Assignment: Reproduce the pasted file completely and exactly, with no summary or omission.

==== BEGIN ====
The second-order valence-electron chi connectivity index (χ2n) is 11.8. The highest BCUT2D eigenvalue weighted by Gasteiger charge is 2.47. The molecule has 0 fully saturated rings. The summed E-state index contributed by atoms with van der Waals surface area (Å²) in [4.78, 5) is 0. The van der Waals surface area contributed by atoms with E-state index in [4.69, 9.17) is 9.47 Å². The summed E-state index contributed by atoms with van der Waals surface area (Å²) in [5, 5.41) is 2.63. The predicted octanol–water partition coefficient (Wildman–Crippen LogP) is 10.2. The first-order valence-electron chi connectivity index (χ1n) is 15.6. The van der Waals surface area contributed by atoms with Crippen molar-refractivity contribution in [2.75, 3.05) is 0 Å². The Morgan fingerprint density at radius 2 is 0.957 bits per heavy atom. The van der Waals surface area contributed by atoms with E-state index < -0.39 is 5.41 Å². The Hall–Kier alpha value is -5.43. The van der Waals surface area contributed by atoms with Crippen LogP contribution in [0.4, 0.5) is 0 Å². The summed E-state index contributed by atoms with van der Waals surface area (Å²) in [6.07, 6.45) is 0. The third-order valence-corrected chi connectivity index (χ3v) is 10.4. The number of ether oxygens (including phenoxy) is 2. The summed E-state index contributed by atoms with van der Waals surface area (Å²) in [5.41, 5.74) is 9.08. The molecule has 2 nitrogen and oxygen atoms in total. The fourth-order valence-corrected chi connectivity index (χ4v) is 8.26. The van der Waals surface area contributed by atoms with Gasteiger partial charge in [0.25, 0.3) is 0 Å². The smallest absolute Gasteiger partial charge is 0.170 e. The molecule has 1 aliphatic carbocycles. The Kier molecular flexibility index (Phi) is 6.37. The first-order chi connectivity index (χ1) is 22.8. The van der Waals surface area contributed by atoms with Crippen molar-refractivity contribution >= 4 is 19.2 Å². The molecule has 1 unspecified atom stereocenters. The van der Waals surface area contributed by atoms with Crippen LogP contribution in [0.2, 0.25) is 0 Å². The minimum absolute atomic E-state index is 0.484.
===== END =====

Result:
The second-order valence-electron chi connectivity index (χ2n) is 11.8. The highest BCUT2D eigenvalue weighted by Gasteiger charge is 2.47. The molecule has 0 fully saturated rings. The summed E-state index contributed by atoms with van der Waals surface area (Å²) in [4.78, 5) is 0. The van der Waals surface area contributed by atoms with E-state index in [4.69, 9.17) is 9.47 Å². The summed E-state index contributed by atoms with van der Waals surface area (Å²) in [5, 5.41) is 2.63. The predicted octanol–water partition coefficient (Wildman–Crippen LogP) is 10.2. The first-order valence-electron chi connectivity index (χ1n) is 15.6. The van der Waals surface area contributed by atoms with Crippen molar-refractivity contribution in [2.75, 3.05) is 0 Å². The Morgan fingerprint density at radius 2 is 0.957 bits per heavy atom. The van der Waals surface area contributed by atoms with E-state index < -0.39 is 5.41 Å². The Hall–Kier alpha value is -5.43. The van der Waals surface area contributed by atoms with Crippen LogP contribution in [0.4, 0.5) is 0 Å². The summed E-state index contributed by atoms with van der Waals surface area (Å²) in [6.07, 6.45) is 0. The third-order valence-corrected chi connectivity index (χ3v) is 10.4. The number of ether oxygens (including phenoxy) is 2. The summed E-state index contributed by atoms with van der Waals surface area (Å²) in [5.41, 5.74) is 9.08. The molecule has 2 nitrogen and oxygen atoms in total. The fourth-order valence-corrected chi connectivity index (χ4v) is 8.26. The van der Waals surface area contributed by atoms with Gasteiger partial charge in [0.25, 0.3) is 0 Å². The smallest absolute Gasteiger partial charge is 0.170 e. The molecule has 1 aliphatic carbocycles. The Kier molecular flexibility index (Phi) is 6.37. The first-order chi connectivity index (χ1) is 22.8. The van der Waals surface area contributed by atoms with Crippen molar-refractivity contribution >= 4 is 19.2 Å². The molecule has 1 unspecified atom stereocenters. The van der Waals surface area contributed by atoms with Crippen LogP contribution in [0.2, 0.25) is 0 Å². The minimum absolute atomic E-state index is 0.484.